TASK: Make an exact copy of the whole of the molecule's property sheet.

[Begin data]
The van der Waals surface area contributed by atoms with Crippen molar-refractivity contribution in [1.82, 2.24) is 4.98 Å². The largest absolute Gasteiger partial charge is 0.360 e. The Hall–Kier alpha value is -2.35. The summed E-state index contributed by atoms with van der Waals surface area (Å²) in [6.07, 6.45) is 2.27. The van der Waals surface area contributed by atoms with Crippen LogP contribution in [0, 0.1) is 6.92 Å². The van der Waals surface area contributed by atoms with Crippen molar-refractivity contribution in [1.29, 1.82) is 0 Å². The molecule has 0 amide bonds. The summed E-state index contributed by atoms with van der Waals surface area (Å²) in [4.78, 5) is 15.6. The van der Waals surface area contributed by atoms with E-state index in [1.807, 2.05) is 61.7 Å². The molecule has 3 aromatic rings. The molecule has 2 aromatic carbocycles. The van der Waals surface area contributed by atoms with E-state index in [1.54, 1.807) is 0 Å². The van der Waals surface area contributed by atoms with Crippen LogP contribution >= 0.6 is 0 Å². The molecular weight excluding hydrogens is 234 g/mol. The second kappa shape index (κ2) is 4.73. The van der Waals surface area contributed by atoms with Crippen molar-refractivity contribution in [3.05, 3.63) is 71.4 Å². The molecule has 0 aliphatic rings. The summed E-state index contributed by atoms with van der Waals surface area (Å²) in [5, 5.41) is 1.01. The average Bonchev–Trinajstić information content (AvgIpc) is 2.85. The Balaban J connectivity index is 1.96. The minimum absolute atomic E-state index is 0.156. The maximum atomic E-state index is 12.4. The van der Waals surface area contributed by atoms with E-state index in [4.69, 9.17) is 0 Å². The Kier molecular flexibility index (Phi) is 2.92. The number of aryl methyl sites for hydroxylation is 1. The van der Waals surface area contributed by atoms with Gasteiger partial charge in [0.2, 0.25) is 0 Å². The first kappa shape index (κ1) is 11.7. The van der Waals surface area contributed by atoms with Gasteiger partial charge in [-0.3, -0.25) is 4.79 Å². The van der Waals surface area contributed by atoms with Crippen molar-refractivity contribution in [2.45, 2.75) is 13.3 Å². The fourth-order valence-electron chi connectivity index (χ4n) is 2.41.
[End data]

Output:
The van der Waals surface area contributed by atoms with Crippen molar-refractivity contribution in [1.82, 2.24) is 4.98 Å². The largest absolute Gasteiger partial charge is 0.360 e. The Hall–Kier alpha value is -2.35. The summed E-state index contributed by atoms with van der Waals surface area (Å²) in [6.07, 6.45) is 2.27. The van der Waals surface area contributed by atoms with Crippen LogP contribution in [0, 0.1) is 6.92 Å². The van der Waals surface area contributed by atoms with Crippen molar-refractivity contribution in [1.29, 1.82) is 0 Å². The molecule has 0 amide bonds. The summed E-state index contributed by atoms with van der Waals surface area (Å²) in [4.78, 5) is 15.6. The van der Waals surface area contributed by atoms with E-state index in [1.807, 2.05) is 61.7 Å². The molecule has 3 aromatic rings. The molecule has 2 aromatic carbocycles. The van der Waals surface area contributed by atoms with E-state index in [1.54, 1.807) is 0 Å². The van der Waals surface area contributed by atoms with Crippen LogP contribution >= 0.6 is 0 Å². The molecular weight excluding hydrogens is 234 g/mol. The second kappa shape index (κ2) is 4.73. The van der Waals surface area contributed by atoms with Crippen molar-refractivity contribution in [3.05, 3.63) is 71.4 Å². The molecule has 0 aliphatic rings. The summed E-state index contributed by atoms with van der Waals surface area (Å²) in [5, 5.41) is 1.01. The average Bonchev–Trinajstić information content (AvgIpc) is 2.85. The Balaban J connectivity index is 1.96. The minimum absolute atomic E-state index is 0.156. The maximum atomic E-state index is 12.4. The van der Waals surface area contributed by atoms with E-state index in [4.69, 9.17) is 0 Å². The Kier molecular flexibility index (Phi) is 2.92. The number of aryl methyl sites for hydroxylation is 1. The van der Waals surface area contributed by atoms with Gasteiger partial charge in [0.2, 0.25) is 0 Å². The first kappa shape index (κ1) is 11.7. The van der Waals surface area contributed by atoms with Gasteiger partial charge in [-0.3, -0.25) is 4.79 Å². The van der Waals surface area contributed by atoms with Crippen molar-refractivity contribution in [2.45, 2.75) is 13.3 Å². The fourth-order valence-electron chi connectivity index (χ4n) is 2.41.